In another study, 12 patients suffering from easy bruising on the hands and arms applied a vitamin K1 cream daily for 4 weeks. At the end of this period, all participants showed a decrease in the time required for healing on the active compound side compared to the opposite (placebo) side, as well as a decreased appearance of lesions following trauma. No adverse effects were reported. Two patients even noticed a decrease in the appearance of liver spots on the active side versus the placebo side.4

What You Need to Know: Healing Cream
  • Minor accidents, sports injuries, surgical procedures, and other trauma can result in lasting damage to aging skin.
  • The degradation of skin and vascular tissue that comes with aging also produces unsightly, often painful cosmetic defects.
  • Medical interventions—injections, surgery, artificial creams and ointments—can be painful, costly, and unreliable.
  • A body of clinical evidence is emerging that supports a number of safe, low-cost, natural solutions to these and other age-related skin disfigurements.
  • Vitamin K, Arnica montana extract, oats, and vitamin D have been shown to help speed the recovery time for bruises, accelerate wound healing, reduce swelling and inflammation, combat infection, and relieve pain.

Arnica montana: Nature’s Preferred Healing Agent

Arnica montana, more commonly known as mountain tobacco or leopard’s bane, is a wildflower that grows in the mountains of Europe and North America. A member of the sunflower family, it has bright yellow flowers that grow on stems about 1 to 2 feet in height.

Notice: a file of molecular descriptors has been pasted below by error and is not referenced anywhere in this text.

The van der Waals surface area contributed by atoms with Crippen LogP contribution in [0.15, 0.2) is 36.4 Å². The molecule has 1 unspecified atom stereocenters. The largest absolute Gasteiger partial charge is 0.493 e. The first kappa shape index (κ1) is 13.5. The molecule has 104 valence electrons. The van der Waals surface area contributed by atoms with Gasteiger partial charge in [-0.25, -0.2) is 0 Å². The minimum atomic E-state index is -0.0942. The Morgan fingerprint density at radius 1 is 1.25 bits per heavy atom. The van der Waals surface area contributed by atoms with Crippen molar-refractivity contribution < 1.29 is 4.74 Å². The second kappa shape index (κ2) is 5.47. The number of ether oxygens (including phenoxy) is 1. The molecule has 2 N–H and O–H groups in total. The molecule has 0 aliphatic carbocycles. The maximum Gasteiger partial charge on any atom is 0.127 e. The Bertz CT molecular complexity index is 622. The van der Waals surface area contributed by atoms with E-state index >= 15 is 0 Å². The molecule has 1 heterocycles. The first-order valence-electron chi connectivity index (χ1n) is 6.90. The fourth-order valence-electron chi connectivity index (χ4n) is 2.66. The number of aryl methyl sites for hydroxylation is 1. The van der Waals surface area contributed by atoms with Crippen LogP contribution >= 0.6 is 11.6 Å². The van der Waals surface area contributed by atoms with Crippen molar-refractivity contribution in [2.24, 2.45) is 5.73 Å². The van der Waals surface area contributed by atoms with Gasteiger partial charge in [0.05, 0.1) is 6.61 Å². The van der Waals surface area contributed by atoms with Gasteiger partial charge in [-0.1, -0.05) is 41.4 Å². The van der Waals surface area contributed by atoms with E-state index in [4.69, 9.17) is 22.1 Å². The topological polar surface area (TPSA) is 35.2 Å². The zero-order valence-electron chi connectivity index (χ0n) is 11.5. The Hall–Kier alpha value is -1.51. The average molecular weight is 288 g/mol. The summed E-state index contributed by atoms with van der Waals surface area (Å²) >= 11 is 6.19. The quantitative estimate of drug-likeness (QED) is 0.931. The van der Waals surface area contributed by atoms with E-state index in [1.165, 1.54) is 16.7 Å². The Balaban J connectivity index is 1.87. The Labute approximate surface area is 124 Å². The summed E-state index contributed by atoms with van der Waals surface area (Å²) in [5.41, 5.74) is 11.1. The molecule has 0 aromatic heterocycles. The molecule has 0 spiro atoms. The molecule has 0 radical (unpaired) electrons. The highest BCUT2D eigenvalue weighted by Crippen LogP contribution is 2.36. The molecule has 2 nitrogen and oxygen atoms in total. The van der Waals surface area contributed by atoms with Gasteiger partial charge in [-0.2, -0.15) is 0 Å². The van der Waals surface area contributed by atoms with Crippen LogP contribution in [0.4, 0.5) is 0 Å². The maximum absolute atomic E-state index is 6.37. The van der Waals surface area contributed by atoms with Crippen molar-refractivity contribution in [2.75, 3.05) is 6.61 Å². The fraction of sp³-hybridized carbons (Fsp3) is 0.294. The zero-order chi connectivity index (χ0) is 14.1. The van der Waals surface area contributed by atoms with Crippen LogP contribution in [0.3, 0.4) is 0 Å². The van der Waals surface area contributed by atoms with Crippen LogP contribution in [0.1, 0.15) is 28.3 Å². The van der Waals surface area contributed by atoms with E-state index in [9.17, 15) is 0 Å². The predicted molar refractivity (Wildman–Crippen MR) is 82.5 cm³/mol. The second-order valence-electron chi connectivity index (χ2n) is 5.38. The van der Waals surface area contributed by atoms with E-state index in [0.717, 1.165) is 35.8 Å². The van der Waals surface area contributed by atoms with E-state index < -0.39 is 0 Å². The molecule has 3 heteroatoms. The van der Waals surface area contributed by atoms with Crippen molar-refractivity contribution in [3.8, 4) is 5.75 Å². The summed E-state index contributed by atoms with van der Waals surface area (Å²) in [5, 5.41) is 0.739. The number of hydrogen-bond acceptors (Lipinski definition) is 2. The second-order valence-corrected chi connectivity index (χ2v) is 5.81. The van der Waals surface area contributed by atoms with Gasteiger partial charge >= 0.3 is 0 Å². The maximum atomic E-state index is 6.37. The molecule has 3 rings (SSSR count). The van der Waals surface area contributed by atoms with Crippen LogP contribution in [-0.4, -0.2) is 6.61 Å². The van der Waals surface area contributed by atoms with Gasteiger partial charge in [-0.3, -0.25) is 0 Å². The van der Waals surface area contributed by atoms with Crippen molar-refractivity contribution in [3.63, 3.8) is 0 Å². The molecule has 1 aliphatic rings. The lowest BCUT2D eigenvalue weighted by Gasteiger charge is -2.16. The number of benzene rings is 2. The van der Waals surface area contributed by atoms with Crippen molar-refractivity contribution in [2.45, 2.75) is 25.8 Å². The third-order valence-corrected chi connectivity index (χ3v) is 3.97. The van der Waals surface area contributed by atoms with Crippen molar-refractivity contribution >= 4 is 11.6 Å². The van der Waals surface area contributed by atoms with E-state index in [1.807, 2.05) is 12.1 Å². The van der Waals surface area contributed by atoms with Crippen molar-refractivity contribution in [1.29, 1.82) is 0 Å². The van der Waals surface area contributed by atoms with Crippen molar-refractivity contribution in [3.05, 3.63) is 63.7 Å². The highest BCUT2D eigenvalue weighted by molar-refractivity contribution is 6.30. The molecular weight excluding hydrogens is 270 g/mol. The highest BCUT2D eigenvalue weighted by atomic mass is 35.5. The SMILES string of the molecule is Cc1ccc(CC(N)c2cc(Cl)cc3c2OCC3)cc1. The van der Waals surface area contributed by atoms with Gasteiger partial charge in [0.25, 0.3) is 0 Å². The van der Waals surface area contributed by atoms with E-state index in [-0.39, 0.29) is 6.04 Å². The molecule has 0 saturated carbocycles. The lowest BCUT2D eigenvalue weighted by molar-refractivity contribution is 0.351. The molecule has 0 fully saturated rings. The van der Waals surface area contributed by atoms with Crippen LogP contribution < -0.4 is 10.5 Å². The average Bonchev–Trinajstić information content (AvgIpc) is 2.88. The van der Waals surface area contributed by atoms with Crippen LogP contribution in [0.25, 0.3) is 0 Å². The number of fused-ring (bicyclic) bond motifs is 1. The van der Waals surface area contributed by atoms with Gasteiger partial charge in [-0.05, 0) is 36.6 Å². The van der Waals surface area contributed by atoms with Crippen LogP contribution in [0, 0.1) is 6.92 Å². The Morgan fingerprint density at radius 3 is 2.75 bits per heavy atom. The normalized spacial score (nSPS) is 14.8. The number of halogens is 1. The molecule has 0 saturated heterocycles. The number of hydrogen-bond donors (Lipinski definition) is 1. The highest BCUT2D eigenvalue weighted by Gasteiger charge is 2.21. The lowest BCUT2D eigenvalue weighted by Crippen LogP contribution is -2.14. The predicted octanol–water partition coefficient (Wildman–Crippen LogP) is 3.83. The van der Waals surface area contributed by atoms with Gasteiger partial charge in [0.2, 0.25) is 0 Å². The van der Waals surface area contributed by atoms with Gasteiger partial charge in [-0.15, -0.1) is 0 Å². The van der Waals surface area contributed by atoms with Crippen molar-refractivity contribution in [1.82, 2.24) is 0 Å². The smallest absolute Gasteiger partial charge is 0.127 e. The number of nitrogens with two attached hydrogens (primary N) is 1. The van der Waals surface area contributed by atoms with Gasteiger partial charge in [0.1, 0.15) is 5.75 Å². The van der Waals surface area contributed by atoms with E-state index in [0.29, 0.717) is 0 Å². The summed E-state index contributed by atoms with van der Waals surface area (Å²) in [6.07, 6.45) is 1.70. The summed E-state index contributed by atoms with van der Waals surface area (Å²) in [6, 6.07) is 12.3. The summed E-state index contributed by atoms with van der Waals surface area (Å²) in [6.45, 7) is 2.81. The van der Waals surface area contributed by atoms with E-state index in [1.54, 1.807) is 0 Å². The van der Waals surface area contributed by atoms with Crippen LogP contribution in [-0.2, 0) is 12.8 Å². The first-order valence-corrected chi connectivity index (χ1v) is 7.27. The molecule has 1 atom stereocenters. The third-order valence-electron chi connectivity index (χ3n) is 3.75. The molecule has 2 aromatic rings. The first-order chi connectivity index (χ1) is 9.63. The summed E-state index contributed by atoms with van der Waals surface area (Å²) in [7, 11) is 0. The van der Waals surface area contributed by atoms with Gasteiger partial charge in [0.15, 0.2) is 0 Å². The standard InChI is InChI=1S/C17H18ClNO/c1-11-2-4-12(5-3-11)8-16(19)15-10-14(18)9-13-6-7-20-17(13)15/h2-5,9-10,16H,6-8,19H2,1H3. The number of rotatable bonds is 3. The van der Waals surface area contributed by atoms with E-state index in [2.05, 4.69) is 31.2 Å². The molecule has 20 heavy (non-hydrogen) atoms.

Arnica montana: Nature’s Preferred Healing Agent

Arnica has a documented history of medicinal use going back to the 1500s. In North America, Native Americans such as the Catawba have used arnica flower, root, and whole plant extracts for hundreds of years as natural remedies to relieve bruising, soothe muscle aches, reduce inflammation, and heal injuries. Some of the useful constituents found in arnica are flavonoids, polysaccharides, and sesquiterpene lactones.

Sesquiterpene lactones are a class of plant compounds that includes over 3,000 naturally occurring substances, making it one of the largest groups of biologically active polyphenols known to modern science. Helenalin, the main sesquiterpene lactone found in alcohol extracts of arnica flowers, helps fight painful inflammation by inhibiting the activity of nuclear factor-kappaB, or NF-kB.5 This inflammatory cytokine (cell signaling molecule) enters the cell’s nucleus and “switches on” specific genes that activate an inflammatory or immune response.6

Arnica’s well documented anti-inflammatory properties make it ideal for reducing puffiness and skin inflammation. In one clinical study, subjects with modest to severe eye area puffiness applied a simple emulsion with arnica extract to their under eye area on one side of their face twice a day for 4 weeks. Puffiness was evaluated on a 1-10 scale based on a combination of visual observation, palpation of the test area, indentometry (a method to measure skin firmness), and photography. It was found that the arnica extract reduced puffiness by 24% compared to the control.7